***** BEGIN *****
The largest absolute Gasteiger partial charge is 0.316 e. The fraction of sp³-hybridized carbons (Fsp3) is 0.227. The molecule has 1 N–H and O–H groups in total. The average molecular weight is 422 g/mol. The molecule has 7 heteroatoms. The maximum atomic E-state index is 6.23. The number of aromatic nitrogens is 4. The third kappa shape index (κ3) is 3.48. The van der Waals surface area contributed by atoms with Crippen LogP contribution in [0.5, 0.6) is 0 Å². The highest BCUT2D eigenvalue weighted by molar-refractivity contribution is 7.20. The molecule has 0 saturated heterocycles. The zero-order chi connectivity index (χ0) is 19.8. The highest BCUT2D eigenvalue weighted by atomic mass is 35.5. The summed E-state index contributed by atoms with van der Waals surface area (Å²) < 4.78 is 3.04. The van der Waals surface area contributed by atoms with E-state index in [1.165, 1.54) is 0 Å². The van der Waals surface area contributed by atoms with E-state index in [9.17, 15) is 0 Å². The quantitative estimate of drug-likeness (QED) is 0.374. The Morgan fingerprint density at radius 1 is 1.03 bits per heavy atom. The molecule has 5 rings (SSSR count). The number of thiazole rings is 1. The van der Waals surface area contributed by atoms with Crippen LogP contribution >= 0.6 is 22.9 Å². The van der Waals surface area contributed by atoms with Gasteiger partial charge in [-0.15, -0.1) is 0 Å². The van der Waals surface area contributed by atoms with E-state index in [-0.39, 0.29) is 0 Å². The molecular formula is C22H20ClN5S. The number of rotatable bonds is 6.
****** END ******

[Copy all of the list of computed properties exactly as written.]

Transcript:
The largest absolute Gasteiger partial charge is 0.316 e. The fraction of sp³-hybridized carbons (Fsp3) is 0.227. The molecule has 1 N–H and O–H groups in total. The average molecular weight is 422 g/mol. The molecule has 7 heteroatoms. The maximum atomic E-state index is 6.23. The number of aromatic nitrogens is 4. The third kappa shape index (κ3) is 3.48. The van der Waals surface area contributed by atoms with Crippen LogP contribution in [0.5, 0.6) is 0 Å². The highest BCUT2D eigenvalue weighted by molar-refractivity contribution is 7.20. The molecule has 0 saturated heterocycles. The zero-order chi connectivity index (χ0) is 19.8. The highest BCUT2D eigenvalue weighted by atomic mass is 35.5. The summed E-state index contributed by atoms with van der Waals surface area (Å²) < 4.78 is 3.04. The van der Waals surface area contributed by atoms with E-state index in [1.165, 1.54) is 0 Å². The van der Waals surface area contributed by atoms with E-state index in [9.17, 15) is 0 Å². The quantitative estimate of drug-likeness (QED) is 0.374. The Morgan fingerprint density at radius 1 is 1.03 bits per heavy atom. The molecule has 5 rings (SSSR count). The number of thiazole rings is 1. The van der Waals surface area contributed by atoms with Crippen LogP contribution >= 0.6 is 22.9 Å². The van der Waals surface area contributed by atoms with Gasteiger partial charge in [-0.15, -0.1) is 0 Å². The van der Waals surface area contributed by atoms with E-state index in [-0.39, 0.29) is 0 Å². The molecular formula is C22H20ClN5S. The number of rotatable bonds is 6.